Euphorbia erigavensis – Succulent plant

Euphorbia erigavensis is an ornamental, spiny perennial succulent shrub that grows up to 30 cm tall from a thick very low trunk. The stem is very short partly underground, with apex nearly at ground level, Lateral branches not many, strong, erect to 30 cm long, branched only when mature, 1.5-2.5 cm thick, pale greyish-green, blue-green, or light-green with reddish-brown markings, somewhat toothed, tessellated, with teeth about 1 cm apart in 5-7 spiral series. The main spine is single and stout. It produces solitary, subsessile, 1-forked cymes at the apex of the lateral branches.

It flowers (Cyathia) in groups of three cyathia above the spine-shields, dirty yellow-green, glands 2.5 mm broad, touching, yellow. Ovary subsessile; styles 2 mm long. The Euphorbia erigavensis is self-fertile.

The milky sap of this plant is poisonous and can cause skin irritations. Therefore Euphorbia should be handled with caution and kept away from children and pets.

Scientific classification

Family: Euphorbiaceae
Genus: Euphorbia
Species: E. erigavensis
Scientific Name: Euphorbia erigavensis S.Carter

Euphorbia erigavensis

How to care and grow for Euphorbia erigavensis?

Light

It prefers full to partial sunlight. Provides good sunlight at least 3-5 hours of the day, and turn it regularly so that your plant doesn’t begin to grow lopsided.

Soil

It grows well in well-draining, gritty soils, or cactus potting mix. They are not particular about soil pH, but they cannot tolerate wet soil.

Water

Water regularly during the growing season. You can allow the soil to dry out between each watering. No water should ever be allowed to stand around the roots. Keep almost completely dry in winter. Do not water too often to prevent overwatering, which can potentially kill it off.

Temperature

It prefers an optimal temperature of 60 degrees Fahrenheit – 85 degrees Fahrenheit / 16 degrees Celsius to 29 degrees Celsius.

Fertilizer

Fertilize every two weeks with a diluted balanced liquid fertilizer during its growing season in the spring and summer. Avoid fertilizing your plant during the fall and winter months.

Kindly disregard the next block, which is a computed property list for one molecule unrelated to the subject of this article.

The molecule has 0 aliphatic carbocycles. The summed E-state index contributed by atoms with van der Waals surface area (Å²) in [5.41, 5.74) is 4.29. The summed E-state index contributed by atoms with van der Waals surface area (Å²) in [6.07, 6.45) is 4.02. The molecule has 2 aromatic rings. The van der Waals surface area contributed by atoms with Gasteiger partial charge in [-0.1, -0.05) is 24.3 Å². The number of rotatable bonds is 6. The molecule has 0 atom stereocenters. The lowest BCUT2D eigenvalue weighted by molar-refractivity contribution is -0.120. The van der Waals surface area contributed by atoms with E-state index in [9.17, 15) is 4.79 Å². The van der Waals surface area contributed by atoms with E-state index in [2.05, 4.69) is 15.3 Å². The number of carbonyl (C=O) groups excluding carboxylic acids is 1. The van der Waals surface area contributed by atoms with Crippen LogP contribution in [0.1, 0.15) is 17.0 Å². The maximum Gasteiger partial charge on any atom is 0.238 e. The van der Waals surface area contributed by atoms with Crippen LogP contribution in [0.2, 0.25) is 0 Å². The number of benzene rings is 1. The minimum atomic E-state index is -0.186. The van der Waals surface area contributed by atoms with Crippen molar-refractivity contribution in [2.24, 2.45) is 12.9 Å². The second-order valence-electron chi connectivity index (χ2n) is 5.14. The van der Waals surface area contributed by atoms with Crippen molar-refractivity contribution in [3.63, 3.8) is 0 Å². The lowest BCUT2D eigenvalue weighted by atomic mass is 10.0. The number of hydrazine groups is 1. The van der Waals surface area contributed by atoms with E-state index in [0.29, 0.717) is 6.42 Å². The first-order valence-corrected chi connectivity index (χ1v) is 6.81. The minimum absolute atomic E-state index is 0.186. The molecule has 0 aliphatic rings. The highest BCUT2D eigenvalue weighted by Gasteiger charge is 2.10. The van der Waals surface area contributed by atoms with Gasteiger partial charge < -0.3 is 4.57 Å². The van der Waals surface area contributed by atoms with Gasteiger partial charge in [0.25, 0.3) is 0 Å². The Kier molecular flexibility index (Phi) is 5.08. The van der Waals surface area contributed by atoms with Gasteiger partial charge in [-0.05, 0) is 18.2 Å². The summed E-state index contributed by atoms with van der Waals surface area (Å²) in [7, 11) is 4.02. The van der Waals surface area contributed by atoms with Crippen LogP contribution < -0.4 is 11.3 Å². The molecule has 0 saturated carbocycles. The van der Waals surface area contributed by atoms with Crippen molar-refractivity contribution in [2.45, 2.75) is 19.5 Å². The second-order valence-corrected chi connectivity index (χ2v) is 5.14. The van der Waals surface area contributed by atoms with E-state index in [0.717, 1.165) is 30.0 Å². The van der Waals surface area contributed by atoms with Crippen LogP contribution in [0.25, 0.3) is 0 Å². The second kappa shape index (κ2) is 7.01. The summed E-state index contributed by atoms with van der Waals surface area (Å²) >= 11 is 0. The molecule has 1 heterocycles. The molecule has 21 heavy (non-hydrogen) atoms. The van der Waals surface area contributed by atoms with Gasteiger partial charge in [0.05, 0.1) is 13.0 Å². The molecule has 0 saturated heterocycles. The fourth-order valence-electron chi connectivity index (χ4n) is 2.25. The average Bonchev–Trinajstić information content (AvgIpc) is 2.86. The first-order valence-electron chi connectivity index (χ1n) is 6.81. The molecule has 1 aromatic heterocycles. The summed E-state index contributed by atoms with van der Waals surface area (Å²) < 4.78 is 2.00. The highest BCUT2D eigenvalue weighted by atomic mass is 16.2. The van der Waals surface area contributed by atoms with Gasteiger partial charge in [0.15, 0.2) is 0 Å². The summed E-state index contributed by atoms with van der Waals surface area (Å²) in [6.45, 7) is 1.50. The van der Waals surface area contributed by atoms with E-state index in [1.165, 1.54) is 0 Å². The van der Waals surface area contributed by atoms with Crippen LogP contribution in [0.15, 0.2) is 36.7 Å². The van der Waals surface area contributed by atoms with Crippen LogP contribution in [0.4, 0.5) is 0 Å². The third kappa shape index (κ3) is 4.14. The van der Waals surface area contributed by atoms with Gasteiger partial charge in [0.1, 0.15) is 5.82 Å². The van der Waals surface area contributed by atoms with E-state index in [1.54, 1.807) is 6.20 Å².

Propagation

It can be easily propagated from seed sown during spring or summer. Seed germination occurs within 3 weeks. Sowing seed of this self-fertile species is the surest method of growing typical offspring and seedlings are in the first season relatively easy to grow. It also can be propagated by cuttings or grafting as well but often lateral branches fail to produce the characteristic thick main stem.

Grafting:

The method of grafting euphorbias differs little from that of other succulents, except in one important aspect. The latex must be washed or sprayed off until hardly anything remains. After the latex flow has stopped, a further 1-2 mm slice can be taken from both surfaces without a new latex flow starting. Both scion and stock need to be at the start of the growing season. The stock should be cut as near as possible to the growing tip, as here the vascular bundles are dense and not yet woody and will feed the scion in the best possible way. Where possible stock and scion should be of similar diameter. The cut surfaces are held together with elastic bands in cross style, over the plant top, and under the pot. The plants should be left in an airy and shady place for seven to ten days before the bands are removed.

Pests and Diseases

Euphorbia may be susceptible to mealy bugs, scale insects, occasionally spider mites.

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